Eric Delgado-biaggi, et al., Plaintiffs, Appellants, v. Air Transport Local 501, et al., Defendants, Appellees, 112 F.3d 565 (1st Cir. 1997)Annotate this Case
John Ward Llambias, San Juan, PR, for appellants.
Malcolm A. Goldstein, New York City, with whom Joel C. Glanstein, New York City, Manuel Porro-Vizcarra, Santurce, PR, O'Donnell, Schwartz, Glanstein & Rosen, New York City, and Lopez-Lay Vizcarra & Porro, Santurce, PR, were on brief, for appellees.
Before TORRUELLA, Chief Judge, SELYA and STAHL, Circuit Judges.
STAHL, Circuit Judge.
Plaintiff-appellant Eric Delgado-Biaggi1 brought an action against defendants-appellees Air Transport Local 501 ("Local 501") and the Transport Workers Union of America, AFL-CIO ("TWU") (collectively, "the Union") under the Labor-Management Reporting and Disclosure Act ("LMRDA"), 29 U.S.C. §§ 401 et seq., claiming the denial of due process and the arbitrary and discriminatory removal of his shop steward position. The district court granted summary judgment in favor of the Union, from which Delgado-Biaggi now appeals. Because the district court's failure to comply with Federal Rule of Civil Procedure 56(c) denied Delgado-Biaggi a meaningful opportunity to oppose the Union's summary judgment motion, we vacate the judgment and remand for further proceedings.
Background and Prior Proceedings
We recite the pertinent facts in the light most favorable to Delgado-Biaggi, the party opposing summary judgment. See Hachikian v. F.D.I.C., 96 F.3d 502, 504 (1st Cir. 1996).
Delgado-Biaggi joined the Local 501 chapter of the TWU in 1991 when he began working for American Airlines as a baggage handler. One year later, Delgado-Biaggi was elected to a union shop-steward position for the bag room, second shift.2 In September 1993, Delgado-Biaggi bid for a first shift position, which he obtained because of his seniority.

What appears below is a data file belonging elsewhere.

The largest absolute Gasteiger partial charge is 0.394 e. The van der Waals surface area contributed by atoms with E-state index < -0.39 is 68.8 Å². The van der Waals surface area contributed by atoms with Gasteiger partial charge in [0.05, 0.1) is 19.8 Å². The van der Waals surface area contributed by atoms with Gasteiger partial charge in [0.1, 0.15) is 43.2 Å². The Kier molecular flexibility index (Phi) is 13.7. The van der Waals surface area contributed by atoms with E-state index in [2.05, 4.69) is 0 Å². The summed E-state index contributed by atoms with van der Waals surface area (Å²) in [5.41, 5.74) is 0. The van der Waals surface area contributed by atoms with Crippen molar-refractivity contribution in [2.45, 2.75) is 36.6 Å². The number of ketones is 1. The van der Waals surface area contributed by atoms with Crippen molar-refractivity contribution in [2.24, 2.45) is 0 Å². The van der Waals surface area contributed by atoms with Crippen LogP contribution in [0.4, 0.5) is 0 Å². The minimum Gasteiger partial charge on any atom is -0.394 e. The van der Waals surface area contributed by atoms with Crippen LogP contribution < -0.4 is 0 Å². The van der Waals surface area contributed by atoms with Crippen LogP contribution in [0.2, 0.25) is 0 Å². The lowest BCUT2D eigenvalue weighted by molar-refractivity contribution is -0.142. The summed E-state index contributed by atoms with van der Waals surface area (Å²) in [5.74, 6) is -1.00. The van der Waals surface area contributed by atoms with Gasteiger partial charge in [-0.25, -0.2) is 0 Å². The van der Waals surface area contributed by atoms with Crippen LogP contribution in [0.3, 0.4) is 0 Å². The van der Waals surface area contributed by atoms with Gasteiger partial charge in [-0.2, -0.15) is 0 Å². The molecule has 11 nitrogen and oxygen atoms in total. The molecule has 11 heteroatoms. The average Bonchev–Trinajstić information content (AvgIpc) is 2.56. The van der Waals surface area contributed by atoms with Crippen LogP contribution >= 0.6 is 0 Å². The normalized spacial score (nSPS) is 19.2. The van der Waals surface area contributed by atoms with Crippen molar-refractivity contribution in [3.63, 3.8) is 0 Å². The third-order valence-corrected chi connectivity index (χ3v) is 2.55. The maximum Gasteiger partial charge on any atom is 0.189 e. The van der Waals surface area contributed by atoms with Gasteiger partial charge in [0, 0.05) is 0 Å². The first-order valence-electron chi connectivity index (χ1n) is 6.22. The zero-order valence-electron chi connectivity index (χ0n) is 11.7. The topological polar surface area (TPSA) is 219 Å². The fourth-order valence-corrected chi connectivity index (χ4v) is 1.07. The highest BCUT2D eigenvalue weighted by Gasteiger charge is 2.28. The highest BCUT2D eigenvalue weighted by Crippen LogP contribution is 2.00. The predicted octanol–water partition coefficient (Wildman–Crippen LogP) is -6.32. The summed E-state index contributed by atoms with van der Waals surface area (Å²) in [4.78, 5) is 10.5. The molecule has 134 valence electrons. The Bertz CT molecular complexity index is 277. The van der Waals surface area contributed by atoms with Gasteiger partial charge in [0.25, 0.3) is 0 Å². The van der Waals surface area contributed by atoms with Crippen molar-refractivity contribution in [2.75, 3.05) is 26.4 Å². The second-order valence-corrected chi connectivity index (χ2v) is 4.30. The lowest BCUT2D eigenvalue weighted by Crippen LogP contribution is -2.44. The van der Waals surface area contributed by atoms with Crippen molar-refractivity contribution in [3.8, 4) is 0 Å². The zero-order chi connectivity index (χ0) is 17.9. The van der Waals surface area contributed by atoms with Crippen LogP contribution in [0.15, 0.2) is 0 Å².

In October 1993, shortly after Delgado-Biaggi changed work shifts, the chairman of Local 501 handed him a letter from Local 501's Executive Vice-President, William Tlasek, which purported to acknowledge Delgado-Biaggi's "resignation" of his shop steward's position. In November 1993, Delgado-Biaggi responded to Tlasek by letter, asserting that he had not resigned as shop steward and that he had a right to remain in office unless he was duly removed pursuant to Local 501's bylaws. Tlasek, in turn, responded that Delgado-Biaggi's shift-change automatically effected his resignation under Article VII(a) of the union bylaws, which provides: "A Shop Steward who leaves the unit or shift he was elected by, will continue to serve at the discretion of the Executive Board."
Dissatisfied with that response, Delgado-Biaggi complained again to Tlasek by letter dated January 14, 1994, also to no avail. Not willing to concede the issue, he then retained an attorney who, in March 1994, wrote a letter to Local 501 claiming denial of due process in the removal of Delgado-Biaggi as steward. The leadership of Local 501 remained unmoved. In April 1994, Delgado-Biaggi's counsel attempted to appeal by letter to TWU's International Executive Council. The Council's stated reason for rejecting the appeal was Delgado-Biaggi's failure to personally file the letter. Delgado-Biaggi did not resubmit his appeal, but instead commenced this litigation in June 1994.
On June 13, 1996, after a desultory beginning to the prosecution of this case, the district court set a trial date of July 1, 1996. On June 17, the Union responded to the setting of the trial date by filing a motion for summary judgment.3 On Friday, June 28, the parties met with the district court judge in chambers for a non-scheduled conference. During this meeting, Delgado-Biaggi announced his intention to oppose the Union's motion for summary judgment with oral and documentary evidence on the following Monday, July 1, the scheduled first day of trial.
The following Monday morning, before Delgado-Biaggi had an opportunity to present his opposing evidence, the parties were handed an opinion and order granting the Union's motion for summary judgment. The terse opinion stated that "[t]he union's actions in [construing Delgado-Biaggi's shift change as a resignation of shop stewardship] were authorized by its by-laws, which make perfect sense, since, of course, a shop steward is of little use if he does not work the shift he represents." The order concluded that "none of the union's conduct violates the rights protected under 29 U.S.C. § 411." The court did not entertain oral argument on the motion.